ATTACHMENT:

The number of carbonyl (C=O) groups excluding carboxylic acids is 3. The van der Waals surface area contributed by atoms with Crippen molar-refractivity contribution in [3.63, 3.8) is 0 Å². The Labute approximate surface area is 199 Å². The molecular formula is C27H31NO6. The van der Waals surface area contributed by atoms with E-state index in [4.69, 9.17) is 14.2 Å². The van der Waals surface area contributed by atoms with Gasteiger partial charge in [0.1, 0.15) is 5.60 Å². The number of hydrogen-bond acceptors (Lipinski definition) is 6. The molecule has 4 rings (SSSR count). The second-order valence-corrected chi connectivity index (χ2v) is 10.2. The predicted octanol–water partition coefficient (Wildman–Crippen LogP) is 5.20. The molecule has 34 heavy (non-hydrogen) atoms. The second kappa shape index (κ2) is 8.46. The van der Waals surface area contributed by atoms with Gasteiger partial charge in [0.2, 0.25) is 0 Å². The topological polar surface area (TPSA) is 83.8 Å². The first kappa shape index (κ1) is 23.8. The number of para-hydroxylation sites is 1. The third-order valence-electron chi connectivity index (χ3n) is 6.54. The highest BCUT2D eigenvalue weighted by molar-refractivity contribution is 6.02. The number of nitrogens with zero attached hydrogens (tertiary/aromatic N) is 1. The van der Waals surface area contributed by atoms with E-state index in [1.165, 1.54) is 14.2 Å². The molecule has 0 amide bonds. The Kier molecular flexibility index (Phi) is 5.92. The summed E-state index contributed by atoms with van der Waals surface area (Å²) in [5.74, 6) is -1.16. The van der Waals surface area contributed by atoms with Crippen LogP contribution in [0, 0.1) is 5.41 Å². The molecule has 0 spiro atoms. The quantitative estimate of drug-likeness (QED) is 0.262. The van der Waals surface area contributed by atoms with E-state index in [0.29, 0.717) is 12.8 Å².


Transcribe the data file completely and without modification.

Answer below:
The number of carbonyl (C=O) groups excluding carboxylic acids is 3. The van der Waals surface area contributed by atoms with Crippen molar-refractivity contribution in [3.63, 3.8) is 0 Å². The Labute approximate surface area is 199 Å². The molecular formula is C27H31NO6. The van der Waals surface area contributed by atoms with E-state index in [4.69, 9.17) is 14.2 Å². The van der Waals surface area contributed by atoms with Gasteiger partial charge in [0.1, 0.15) is 5.60 Å². The number of hydrogen-bond acceptors (Lipinski definition) is 6. The molecule has 4 rings (SSSR count). The second-order valence-corrected chi connectivity index (χ2v) is 10.2. The predicted octanol–water partition coefficient (Wildman–Crippen LogP) is 5.20. The molecule has 34 heavy (non-hydrogen) atoms. The second kappa shape index (κ2) is 8.46. The van der Waals surface area contributed by atoms with Gasteiger partial charge in [0.2, 0.25) is 0 Å². The topological polar surface area (TPSA) is 83.8 Å². The first kappa shape index (κ1) is 23.8. The number of para-hydroxylation sites is 1. The third-order valence-electron chi connectivity index (χ3n) is 6.54. The highest BCUT2D eigenvalue weighted by molar-refractivity contribution is 6.02. The number of nitrogens with zero attached hydrogens (tertiary/aromatic N) is 1. The van der Waals surface area contributed by atoms with E-state index in [1.165, 1.54) is 14.2 Å². The molecule has 0 amide bonds. The Kier molecular flexibility index (Phi) is 5.92. The summed E-state index contributed by atoms with van der Waals surface area (Å²) in [5.74, 6) is -1.16. The van der Waals surface area contributed by atoms with Crippen LogP contribution in [0, 0.1) is 5.41 Å². The molecule has 0 spiro atoms. The quantitative estimate of drug-likeness (QED) is 0.262. The van der Waals surface area contributed by atoms with E-state index in [0.29, 0.717) is 12.8 Å².